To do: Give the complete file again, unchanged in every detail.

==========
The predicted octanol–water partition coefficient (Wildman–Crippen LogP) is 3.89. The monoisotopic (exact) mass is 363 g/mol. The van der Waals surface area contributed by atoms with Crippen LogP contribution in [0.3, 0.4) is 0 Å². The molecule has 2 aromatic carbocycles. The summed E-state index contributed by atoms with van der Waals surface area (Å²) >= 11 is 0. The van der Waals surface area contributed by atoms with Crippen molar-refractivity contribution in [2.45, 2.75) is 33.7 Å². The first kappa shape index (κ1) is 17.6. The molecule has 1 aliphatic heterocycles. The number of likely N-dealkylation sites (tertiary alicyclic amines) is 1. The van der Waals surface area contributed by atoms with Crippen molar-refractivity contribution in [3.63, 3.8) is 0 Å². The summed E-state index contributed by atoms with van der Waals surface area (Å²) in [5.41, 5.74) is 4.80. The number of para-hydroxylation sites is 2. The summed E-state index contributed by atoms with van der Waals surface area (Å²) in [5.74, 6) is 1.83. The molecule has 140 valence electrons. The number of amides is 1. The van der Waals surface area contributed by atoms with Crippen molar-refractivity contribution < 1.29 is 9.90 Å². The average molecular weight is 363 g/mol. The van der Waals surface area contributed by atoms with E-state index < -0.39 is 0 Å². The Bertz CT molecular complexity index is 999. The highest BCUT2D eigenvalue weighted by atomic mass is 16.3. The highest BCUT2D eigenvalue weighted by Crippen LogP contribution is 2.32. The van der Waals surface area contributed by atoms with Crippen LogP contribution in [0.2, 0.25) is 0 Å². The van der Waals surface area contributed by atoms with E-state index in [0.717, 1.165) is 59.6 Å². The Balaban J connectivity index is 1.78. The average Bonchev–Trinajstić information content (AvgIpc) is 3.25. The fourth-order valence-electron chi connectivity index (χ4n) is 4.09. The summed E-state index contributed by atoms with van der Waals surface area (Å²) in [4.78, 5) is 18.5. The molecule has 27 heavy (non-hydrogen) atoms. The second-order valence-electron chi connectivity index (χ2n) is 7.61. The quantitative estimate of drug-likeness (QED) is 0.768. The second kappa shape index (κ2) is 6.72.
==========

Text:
The predicted octanol–water partition coefficient (Wildman–Crippen LogP) is 3.89. The monoisotopic (exact) mass is 363 g/mol. The van der Waals surface area contributed by atoms with Crippen LogP contribution in [0.3, 0.4) is 0 Å². The molecule has 2 aromatic carbocycles. The summed E-state index contributed by atoms with van der Waals surface area (Å²) >= 11 is 0. The van der Waals surface area contributed by atoms with Crippen molar-refractivity contribution in [2.45, 2.75) is 33.7 Å². The first kappa shape index (κ1) is 17.6. The molecule has 1 aliphatic heterocycles. The number of likely N-dealkylation sites (tertiary alicyclic amines) is 1. The van der Waals surface area contributed by atoms with Crippen molar-refractivity contribution in [3.63, 3.8) is 0 Å². The summed E-state index contributed by atoms with van der Waals surface area (Å²) in [5.41, 5.74) is 4.80. The number of para-hydroxylation sites is 2. The summed E-state index contributed by atoms with van der Waals surface area (Å²) in [5.74, 6) is 1.83. The molecule has 140 valence electrons. The number of amides is 1. The van der Waals surface area contributed by atoms with Crippen molar-refractivity contribution < 1.29 is 9.90 Å². The average molecular weight is 363 g/mol. The van der Waals surface area contributed by atoms with E-state index < -0.39 is 0 Å². The Bertz CT molecular complexity index is 999. The highest BCUT2D eigenvalue weighted by atomic mass is 16.3. The highest BCUT2D eigenvalue weighted by Crippen LogP contribution is 2.32. The van der Waals surface area contributed by atoms with Crippen LogP contribution in [0.2, 0.25) is 0 Å². The van der Waals surface area contributed by atoms with E-state index in [0.717, 1.165) is 59.6 Å². The Balaban J connectivity index is 1.78. The average Bonchev–Trinajstić information content (AvgIpc) is 3.25. The fourth-order valence-electron chi connectivity index (χ4n) is 4.09. The summed E-state index contributed by atoms with van der Waals surface area (Å²) in [4.78, 5) is 18.5. The molecule has 27 heavy (non-hydrogen) atoms. The second-order valence-electron chi connectivity index (χ2n) is 7.61. The quantitative estimate of drug-likeness (QED) is 0.768. The second kappa shape index (κ2) is 6.72.